A New York appellate court has reversed a summary judgment granted in favor of an attorney in a legal malpractice action. In Jack Hall Plumbing v. Duffy, a family owned business hired an attorney to advise them on how to properly terminate their chief operating officer (“COO”) in accordance with his employment contract.
The contract specified that the company could fire the COO for cause in writing and he would be given an opportunity to respond. The attorney reviewed the contract and then delivered a letter to the COO informing him that he was terminated, effective immediately. The COO brought an action against the company for violation of his employment contract.
The company prevailed at trial, but an appellate court reversed the judgment, finding that the termination was improper since the COO did not receive sufficient notice and had no opportunity to respond. The company then sued the attorney for legal malpractice. The attorney successfully moved for summary judgment and the client appealed.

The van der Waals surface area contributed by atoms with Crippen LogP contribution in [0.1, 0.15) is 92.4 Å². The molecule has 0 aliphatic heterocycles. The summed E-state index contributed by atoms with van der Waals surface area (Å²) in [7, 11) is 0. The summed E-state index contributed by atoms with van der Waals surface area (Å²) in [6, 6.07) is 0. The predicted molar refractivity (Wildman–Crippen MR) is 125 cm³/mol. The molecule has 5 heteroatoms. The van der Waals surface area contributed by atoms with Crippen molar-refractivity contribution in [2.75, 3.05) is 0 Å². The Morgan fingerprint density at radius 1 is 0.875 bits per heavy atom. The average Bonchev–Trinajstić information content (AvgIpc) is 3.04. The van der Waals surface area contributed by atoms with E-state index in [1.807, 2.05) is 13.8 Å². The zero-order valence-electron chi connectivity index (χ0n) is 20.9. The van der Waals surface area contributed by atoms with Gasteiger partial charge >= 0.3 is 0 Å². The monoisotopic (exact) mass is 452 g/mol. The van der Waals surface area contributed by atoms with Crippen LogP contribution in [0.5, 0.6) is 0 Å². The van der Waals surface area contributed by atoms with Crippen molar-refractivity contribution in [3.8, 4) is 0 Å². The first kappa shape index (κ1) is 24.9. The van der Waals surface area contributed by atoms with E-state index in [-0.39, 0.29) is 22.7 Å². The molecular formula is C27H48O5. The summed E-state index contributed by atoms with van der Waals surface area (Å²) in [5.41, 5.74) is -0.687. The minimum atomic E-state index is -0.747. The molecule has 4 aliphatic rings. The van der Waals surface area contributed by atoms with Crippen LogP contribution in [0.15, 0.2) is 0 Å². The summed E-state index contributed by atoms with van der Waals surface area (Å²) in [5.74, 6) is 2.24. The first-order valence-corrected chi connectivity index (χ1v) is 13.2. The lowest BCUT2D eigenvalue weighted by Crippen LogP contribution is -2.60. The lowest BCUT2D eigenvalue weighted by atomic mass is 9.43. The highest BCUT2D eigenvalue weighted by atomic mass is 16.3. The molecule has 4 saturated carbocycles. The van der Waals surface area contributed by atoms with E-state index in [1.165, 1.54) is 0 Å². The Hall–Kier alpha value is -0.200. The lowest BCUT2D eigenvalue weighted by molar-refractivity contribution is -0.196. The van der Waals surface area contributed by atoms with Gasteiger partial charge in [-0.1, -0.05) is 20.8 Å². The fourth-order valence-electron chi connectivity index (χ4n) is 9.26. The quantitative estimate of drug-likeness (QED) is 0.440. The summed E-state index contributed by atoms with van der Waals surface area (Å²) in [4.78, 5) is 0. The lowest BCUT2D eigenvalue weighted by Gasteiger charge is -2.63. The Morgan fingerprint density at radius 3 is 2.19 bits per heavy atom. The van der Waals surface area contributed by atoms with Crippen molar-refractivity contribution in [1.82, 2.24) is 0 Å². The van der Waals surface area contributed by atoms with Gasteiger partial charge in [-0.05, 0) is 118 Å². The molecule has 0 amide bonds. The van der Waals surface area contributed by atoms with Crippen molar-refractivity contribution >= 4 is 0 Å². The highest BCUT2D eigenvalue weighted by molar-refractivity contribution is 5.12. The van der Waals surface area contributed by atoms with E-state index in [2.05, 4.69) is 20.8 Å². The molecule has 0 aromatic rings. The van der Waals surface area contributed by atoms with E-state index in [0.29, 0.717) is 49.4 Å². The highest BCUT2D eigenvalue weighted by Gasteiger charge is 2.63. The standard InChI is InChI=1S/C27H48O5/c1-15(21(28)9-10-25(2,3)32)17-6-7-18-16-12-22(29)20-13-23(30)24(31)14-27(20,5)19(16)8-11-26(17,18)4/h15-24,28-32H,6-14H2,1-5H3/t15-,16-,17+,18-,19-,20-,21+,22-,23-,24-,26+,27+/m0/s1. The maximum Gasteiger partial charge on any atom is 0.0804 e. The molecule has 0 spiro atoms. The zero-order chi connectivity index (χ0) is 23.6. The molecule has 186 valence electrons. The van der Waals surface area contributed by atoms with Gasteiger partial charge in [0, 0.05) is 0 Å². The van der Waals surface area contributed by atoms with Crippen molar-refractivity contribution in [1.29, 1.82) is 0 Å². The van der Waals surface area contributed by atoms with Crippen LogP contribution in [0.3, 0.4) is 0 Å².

In his motion, the attorney had argued that the employment contract was ambiguous, and that immediate termination was consistent with its terms. The appellate court disagreed, finding that the attorney’s conclusion about his own conduct was insufficient and that an expert’s affidavit was necessary to meet his burden of proof. Because the attorney was unable to show that his actions were within the standard of care as a matter of law, the appellate court remanded the case for further proceedings.
Decision: Jack Hall Plumbing v. Duffy
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